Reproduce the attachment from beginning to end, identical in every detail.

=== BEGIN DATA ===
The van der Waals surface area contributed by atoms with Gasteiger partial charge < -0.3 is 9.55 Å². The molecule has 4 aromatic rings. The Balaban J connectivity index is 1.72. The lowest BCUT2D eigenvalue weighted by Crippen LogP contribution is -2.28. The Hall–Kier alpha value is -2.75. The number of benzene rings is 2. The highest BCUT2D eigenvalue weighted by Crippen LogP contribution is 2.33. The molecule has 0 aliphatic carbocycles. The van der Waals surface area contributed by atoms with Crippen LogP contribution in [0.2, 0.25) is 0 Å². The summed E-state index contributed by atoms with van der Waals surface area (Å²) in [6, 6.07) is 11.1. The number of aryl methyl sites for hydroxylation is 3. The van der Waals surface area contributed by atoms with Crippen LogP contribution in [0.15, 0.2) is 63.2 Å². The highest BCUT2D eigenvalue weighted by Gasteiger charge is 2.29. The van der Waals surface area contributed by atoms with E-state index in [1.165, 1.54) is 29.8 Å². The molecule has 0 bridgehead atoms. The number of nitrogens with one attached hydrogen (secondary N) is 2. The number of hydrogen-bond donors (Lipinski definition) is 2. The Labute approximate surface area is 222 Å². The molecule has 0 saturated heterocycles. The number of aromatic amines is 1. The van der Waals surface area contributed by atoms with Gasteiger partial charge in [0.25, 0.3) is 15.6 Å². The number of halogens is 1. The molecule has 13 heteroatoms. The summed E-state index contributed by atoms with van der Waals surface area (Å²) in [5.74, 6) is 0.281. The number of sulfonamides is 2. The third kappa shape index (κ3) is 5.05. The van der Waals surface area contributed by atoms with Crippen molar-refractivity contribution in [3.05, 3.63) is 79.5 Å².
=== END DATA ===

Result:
The van der Waals surface area contributed by atoms with Gasteiger partial charge < -0.3 is 9.55 Å². The molecule has 4 aromatic rings. The Balaban J connectivity index is 1.72. The lowest BCUT2D eigenvalue weighted by Crippen LogP contribution is -2.28. The Hall–Kier alpha value is -2.75. The number of benzene rings is 2. The highest BCUT2D eigenvalue weighted by Crippen LogP contribution is 2.33. The molecule has 0 aliphatic carbocycles. The van der Waals surface area contributed by atoms with Crippen LogP contribution in [0.2, 0.25) is 0 Å². The summed E-state index contributed by atoms with van der Waals surface area (Å²) in [6, 6.07) is 11.1. The number of aryl methyl sites for hydroxylation is 3. The van der Waals surface area contributed by atoms with Crippen LogP contribution in [0.15, 0.2) is 63.2 Å². The highest BCUT2D eigenvalue weighted by Gasteiger charge is 2.29. The van der Waals surface area contributed by atoms with E-state index in [1.165, 1.54) is 29.8 Å². The molecule has 0 bridgehead atoms. The number of nitrogens with one attached hydrogen (secondary N) is 2. The number of hydrogen-bond donors (Lipinski definition) is 2. The Labute approximate surface area is 222 Å². The molecule has 0 saturated heterocycles. The number of aromatic amines is 1. The van der Waals surface area contributed by atoms with Gasteiger partial charge in [0.25, 0.3) is 15.6 Å². The number of halogens is 1. The molecule has 13 heteroatoms. The summed E-state index contributed by atoms with van der Waals surface area (Å²) in [5.74, 6) is 0.281. The number of sulfonamides is 2. The third kappa shape index (κ3) is 5.05. The van der Waals surface area contributed by atoms with Crippen molar-refractivity contribution in [3.05, 3.63) is 79.5 Å².